Foreign Office documents declassified after thirty years indicate that the King of Spain advised the British Ambassador in 1983 that Spain did not really desire sovereignty over Gibraltar. King Juan Carlos admitted, to the British Ambassador to Spain, that it was not really in Spain's interest to regain Gibraltar after 300 years, because it would cause Morocco to immediately renew its demand that Spain turn over its North African enclaves and territories, including Ceuta and Melilla. Those small remnants of Spain's colonial past are occupied by Spanish nationals, and Spain dearly wants to retain possession.
Though this appears to directly contradict recent Spanish actions concerning its claims over Gibraltar, if the actual Spanish position on Gibraltar is that regaining control is not in the Spanish national interest, then one must conclude that Spanish posturing over Gibraltar is solely for its domestic audience, for political purposes. In a country where unemployment is hovering around twenty-five percent, an appeal to patriotism serves to distract the Spanish population from the country's economic woes.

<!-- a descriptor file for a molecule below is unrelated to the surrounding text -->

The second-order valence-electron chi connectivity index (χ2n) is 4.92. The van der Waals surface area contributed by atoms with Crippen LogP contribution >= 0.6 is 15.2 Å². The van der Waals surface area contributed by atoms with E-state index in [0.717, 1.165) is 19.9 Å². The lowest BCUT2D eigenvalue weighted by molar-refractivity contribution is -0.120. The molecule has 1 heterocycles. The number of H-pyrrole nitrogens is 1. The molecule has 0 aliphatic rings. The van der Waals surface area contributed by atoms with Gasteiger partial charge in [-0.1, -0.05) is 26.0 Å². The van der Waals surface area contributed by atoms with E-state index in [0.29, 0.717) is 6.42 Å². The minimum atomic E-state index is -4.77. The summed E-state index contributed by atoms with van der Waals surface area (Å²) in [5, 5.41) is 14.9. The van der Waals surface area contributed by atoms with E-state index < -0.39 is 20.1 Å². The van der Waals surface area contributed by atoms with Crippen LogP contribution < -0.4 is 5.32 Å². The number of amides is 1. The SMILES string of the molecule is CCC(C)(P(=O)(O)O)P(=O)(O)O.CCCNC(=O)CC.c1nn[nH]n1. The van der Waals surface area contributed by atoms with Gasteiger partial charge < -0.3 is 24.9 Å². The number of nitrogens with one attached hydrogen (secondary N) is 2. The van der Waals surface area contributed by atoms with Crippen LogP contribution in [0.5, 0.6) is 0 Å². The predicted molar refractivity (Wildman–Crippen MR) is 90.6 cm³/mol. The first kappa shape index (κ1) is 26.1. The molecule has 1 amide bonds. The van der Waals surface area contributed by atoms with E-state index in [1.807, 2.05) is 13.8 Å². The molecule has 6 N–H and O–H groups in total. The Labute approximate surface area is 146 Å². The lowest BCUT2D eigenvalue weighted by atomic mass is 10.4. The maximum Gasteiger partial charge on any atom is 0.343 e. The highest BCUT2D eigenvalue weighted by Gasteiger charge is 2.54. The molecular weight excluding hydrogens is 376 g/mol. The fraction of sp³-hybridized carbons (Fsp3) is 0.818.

Since Spain's noise over Gibraltar appears to be only that, and thus the threat of any action to occupy Gibraltar is non-existent, Country Risk for Gibraltar can now be reduced to those low levels that were in place before the troubles.
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